The year is over. With only a couple of days remaining until 2011 (one year before the apocalypse), time is running out on those 2010 calendars. New Year’s Eve has always been that bizarre changing of the guard, a holiday only in the fact that it exists as a bookend from one year to the next. So what is there to do but to eat, drink and be merry? There’s plenty to do if you’re a gamer.
Just over the horizon is the highly anticipated new MMO DC Universe, in which you will become the hero (as if City of Heroes never existed, I suppose). Set in the world of DC Comics, subscribers will have the opportunity to create their own superhero or villain in order to save or destroy Gotham City, Metropolis and wherever Martian Manhunter is from.
Lex Luthor has caused an incident in which normal citizens are given super abilities, which explains why you are suddenly able to lift and throw vehicles as well as wear ultra-revealing leotards. As a superhero, you’ll be given direction by Batman, aid Superman in battles against giant space starfish, and/or kill 15 or so generic criminals in order to proceed. Expect your typical MMO grinding marathon, and no, this isn’t a Warcraft killer. (But it’ll be fun!)
Who says 2010 doesn’t have anything left to give? Time traveling seems to have come back into favor with the Back to the Future trilogy celebrating its 20th anniversary this year. Now you can be a part of the series since TellTale Games just released episode No. 1 of Back to the Future: The Game.
Marty McFly, as made famous by Michael J. Fox, is once again given control of that iconic DeLorean when Doc Brown goes missing in time. No prior Back to the Future game has been able to capture the sheer excitement of driving Doc Brown’s time machine up to the critical 88 miles per hour as this one has: and with several more episodes to be released over the next few months, there’s no need to time-travel to experience the sequel we’ve all been waiting for.
One of the best aspects of Back to the Future: The Game is the voice cast. Dr. Brown, played by Christopher Lloyd in the original films, is once again voiced by Lloyd, who melts flawlessly back into character, and though Michael J. Fox doesn’t lend his voice, he did allow his image to be used, and A.J. LaCascio, who plays Marty, has the voice nailed.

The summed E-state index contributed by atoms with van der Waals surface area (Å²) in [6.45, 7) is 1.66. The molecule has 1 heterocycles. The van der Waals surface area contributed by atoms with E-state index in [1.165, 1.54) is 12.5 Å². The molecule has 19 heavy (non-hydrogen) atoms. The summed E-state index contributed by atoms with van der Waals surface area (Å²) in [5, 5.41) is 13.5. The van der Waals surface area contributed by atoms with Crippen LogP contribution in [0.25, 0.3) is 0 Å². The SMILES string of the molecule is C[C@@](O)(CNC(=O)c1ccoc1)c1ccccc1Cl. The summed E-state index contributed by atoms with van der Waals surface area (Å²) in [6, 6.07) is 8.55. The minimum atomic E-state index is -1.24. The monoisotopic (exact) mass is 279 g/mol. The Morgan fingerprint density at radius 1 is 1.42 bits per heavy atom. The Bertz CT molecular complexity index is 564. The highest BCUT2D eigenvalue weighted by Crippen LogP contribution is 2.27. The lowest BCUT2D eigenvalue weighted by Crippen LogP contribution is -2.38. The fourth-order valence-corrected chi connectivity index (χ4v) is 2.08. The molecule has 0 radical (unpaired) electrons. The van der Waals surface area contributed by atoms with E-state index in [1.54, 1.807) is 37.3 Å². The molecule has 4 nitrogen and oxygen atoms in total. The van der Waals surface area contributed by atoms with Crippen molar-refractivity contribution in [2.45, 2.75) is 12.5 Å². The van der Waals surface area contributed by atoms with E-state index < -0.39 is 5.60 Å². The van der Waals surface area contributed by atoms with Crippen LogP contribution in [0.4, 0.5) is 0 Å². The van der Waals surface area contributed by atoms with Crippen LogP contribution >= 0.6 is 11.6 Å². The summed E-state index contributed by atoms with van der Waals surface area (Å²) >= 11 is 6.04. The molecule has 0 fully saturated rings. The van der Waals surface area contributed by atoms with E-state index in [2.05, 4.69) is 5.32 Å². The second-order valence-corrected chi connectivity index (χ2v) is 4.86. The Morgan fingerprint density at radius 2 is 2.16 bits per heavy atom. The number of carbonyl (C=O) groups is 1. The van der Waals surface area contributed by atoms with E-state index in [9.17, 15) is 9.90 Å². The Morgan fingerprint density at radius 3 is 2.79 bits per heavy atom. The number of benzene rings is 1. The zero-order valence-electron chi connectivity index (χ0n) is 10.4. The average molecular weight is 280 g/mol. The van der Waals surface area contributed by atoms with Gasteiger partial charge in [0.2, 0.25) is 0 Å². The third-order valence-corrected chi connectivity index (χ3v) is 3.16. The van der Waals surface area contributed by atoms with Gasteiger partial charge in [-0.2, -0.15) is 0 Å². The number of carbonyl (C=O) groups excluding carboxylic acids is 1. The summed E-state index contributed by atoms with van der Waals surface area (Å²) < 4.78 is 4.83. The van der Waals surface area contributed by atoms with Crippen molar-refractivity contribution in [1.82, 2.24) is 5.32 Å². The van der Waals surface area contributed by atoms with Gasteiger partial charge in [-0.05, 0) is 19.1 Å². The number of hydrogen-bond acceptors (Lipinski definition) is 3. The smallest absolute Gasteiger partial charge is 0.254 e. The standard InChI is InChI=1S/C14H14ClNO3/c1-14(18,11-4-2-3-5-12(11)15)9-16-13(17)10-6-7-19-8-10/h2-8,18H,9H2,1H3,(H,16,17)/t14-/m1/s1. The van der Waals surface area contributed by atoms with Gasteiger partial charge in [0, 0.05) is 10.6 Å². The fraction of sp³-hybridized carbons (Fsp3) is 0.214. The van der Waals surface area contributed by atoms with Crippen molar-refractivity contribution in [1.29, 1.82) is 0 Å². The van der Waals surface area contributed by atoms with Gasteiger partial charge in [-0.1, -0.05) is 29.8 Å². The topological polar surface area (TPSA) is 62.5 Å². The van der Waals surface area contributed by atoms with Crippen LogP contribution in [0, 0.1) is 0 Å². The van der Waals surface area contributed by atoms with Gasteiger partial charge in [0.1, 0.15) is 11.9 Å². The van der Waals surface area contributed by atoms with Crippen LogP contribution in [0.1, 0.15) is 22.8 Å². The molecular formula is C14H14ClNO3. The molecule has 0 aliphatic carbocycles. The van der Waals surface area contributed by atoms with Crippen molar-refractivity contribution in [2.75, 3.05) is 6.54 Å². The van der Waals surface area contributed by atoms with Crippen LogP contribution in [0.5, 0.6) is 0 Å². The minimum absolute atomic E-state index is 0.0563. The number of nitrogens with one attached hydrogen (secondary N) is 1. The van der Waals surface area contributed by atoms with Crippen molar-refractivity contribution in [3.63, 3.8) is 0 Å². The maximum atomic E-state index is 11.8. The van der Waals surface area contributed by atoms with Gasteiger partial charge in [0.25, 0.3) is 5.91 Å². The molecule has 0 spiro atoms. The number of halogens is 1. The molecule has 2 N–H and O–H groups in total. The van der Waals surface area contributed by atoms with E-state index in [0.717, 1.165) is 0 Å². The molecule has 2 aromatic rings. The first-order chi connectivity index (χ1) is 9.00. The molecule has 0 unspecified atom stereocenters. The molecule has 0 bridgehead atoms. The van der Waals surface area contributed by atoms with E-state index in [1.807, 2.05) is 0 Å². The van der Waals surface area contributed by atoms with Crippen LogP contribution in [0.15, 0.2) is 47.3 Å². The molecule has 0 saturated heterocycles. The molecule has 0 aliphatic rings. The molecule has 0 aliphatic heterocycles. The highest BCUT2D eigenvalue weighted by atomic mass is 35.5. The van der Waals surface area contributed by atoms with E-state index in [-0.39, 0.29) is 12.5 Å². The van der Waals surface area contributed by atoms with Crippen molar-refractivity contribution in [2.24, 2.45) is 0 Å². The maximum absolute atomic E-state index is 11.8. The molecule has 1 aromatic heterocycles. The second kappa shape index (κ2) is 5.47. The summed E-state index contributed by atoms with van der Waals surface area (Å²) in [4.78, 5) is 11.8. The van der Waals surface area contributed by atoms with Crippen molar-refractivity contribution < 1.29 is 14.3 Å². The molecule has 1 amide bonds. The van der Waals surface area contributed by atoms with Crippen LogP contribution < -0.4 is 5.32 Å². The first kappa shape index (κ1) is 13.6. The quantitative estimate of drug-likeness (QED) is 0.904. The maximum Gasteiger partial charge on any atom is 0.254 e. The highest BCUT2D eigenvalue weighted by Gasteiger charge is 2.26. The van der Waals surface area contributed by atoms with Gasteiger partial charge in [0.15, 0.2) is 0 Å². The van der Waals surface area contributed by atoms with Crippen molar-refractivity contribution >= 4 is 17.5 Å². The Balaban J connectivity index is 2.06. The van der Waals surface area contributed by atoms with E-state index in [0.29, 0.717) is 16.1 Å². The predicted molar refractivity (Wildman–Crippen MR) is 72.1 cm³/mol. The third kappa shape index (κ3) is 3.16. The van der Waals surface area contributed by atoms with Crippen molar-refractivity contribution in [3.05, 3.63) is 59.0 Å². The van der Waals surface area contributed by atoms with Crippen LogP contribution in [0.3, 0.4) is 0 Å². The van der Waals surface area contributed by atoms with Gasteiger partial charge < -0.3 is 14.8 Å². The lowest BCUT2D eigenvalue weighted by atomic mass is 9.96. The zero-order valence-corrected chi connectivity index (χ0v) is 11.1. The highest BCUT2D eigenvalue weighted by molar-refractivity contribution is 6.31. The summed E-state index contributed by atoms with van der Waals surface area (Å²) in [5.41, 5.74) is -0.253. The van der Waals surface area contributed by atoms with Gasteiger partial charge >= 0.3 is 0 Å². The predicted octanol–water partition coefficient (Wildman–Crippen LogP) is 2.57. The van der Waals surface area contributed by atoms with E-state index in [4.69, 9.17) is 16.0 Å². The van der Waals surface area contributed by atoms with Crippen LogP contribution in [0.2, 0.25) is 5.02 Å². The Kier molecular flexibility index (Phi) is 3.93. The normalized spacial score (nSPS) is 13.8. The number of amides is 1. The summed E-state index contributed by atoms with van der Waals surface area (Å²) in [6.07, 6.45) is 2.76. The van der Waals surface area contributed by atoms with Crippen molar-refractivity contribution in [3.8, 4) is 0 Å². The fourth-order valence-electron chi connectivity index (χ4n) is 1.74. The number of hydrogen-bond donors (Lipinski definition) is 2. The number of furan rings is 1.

It’s as if he had a time machine of some sort and followed Fox around in his youth. That’s heavy, Doc.
But rather than look forward, let’s take a look back at what we’ve learned from 2010. Roger Ebert taught us that, yes, there will always be a generation gap between gamers and those born pre-polio vaccine. I’ve often spoken at length, here and elsewhere, about games meant to be played as much as they are to be admired for their artistic merit. This year, we can lay the debate to rest and never speak of it again.
We’ve learned that World of Warcraft will never die, and instead will be continually rebirthed in its unspeakable tomb, deep beneath the blackest ocean, where its impossible tendrils keep an unnatural grip on millions of followers, filling them with some nameless dread.
Most of all, 2010 gave us a reason to keep playing. In a year in which film and television was mostly a disappointment, gaming thrived; for that I am thankful and ready for whatever the future may bring.
Chris O’Neal is a writer living in Camarillo. He enjoys epic space operas and long walks on intergalactic beaches.